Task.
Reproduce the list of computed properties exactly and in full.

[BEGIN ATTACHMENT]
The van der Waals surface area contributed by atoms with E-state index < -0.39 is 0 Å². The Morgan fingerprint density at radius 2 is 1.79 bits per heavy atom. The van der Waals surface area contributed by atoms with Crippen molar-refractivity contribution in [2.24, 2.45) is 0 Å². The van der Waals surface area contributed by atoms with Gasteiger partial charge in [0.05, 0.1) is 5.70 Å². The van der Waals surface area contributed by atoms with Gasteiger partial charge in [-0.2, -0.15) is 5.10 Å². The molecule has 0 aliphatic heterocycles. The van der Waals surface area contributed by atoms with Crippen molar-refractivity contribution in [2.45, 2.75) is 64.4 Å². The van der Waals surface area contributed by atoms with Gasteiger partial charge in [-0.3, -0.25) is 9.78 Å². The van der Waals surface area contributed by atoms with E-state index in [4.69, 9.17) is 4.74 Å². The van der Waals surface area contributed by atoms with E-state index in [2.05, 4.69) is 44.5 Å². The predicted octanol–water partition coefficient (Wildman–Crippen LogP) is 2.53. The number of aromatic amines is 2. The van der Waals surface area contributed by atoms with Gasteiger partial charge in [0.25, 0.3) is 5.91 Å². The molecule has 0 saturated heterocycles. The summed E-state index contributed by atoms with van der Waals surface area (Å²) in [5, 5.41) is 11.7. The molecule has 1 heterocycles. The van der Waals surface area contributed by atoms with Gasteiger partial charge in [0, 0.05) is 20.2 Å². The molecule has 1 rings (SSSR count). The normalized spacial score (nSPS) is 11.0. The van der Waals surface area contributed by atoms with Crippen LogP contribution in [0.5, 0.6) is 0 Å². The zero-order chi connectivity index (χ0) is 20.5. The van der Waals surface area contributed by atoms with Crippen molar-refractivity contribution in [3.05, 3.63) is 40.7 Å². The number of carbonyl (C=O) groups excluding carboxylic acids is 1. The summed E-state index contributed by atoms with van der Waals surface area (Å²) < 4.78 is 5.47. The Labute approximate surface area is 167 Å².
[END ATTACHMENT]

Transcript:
The van der Waals surface area contributed by atoms with E-state index < -0.39 is 0 Å². The Morgan fingerprint density at radius 2 is 1.79 bits per heavy atom. The van der Waals surface area contributed by atoms with Crippen molar-refractivity contribution in [2.24, 2.45) is 0 Å². The van der Waals surface area contributed by atoms with Gasteiger partial charge in [0.05, 0.1) is 5.70 Å². The van der Waals surface area contributed by atoms with Gasteiger partial charge in [-0.2, -0.15) is 5.10 Å². The molecule has 0 aliphatic heterocycles. The van der Waals surface area contributed by atoms with Crippen molar-refractivity contribution in [2.45, 2.75) is 64.4 Å². The van der Waals surface area contributed by atoms with Gasteiger partial charge in [-0.3, -0.25) is 9.78 Å². The van der Waals surface area contributed by atoms with E-state index in [4.69, 9.17) is 4.74 Å². The van der Waals surface area contributed by atoms with E-state index in [2.05, 4.69) is 44.5 Å². The predicted octanol–water partition coefficient (Wildman–Crippen LogP) is 2.53. The number of aromatic amines is 2. The van der Waals surface area contributed by atoms with Gasteiger partial charge in [0.25, 0.3) is 5.91 Å². The molecule has 0 saturated heterocycles. The summed E-state index contributed by atoms with van der Waals surface area (Å²) in [5, 5.41) is 11.7. The molecule has 1 heterocycles. The van der Waals surface area contributed by atoms with Gasteiger partial charge in [0, 0.05) is 20.2 Å². The molecule has 1 rings (SSSR count). The normalized spacial score (nSPS) is 11.0. The van der Waals surface area contributed by atoms with Crippen LogP contribution in [0.5, 0.6) is 0 Å². The zero-order chi connectivity index (χ0) is 20.5. The van der Waals surface area contributed by atoms with Crippen molar-refractivity contribution in [3.05, 3.63) is 40.7 Å². The number of carbonyl (C=O) groups excluding carboxylic acids is 1. The summed E-state index contributed by atoms with van der Waals surface area (Å²) < 4.78 is 5.47. The Labute approximate surface area is 167 Å².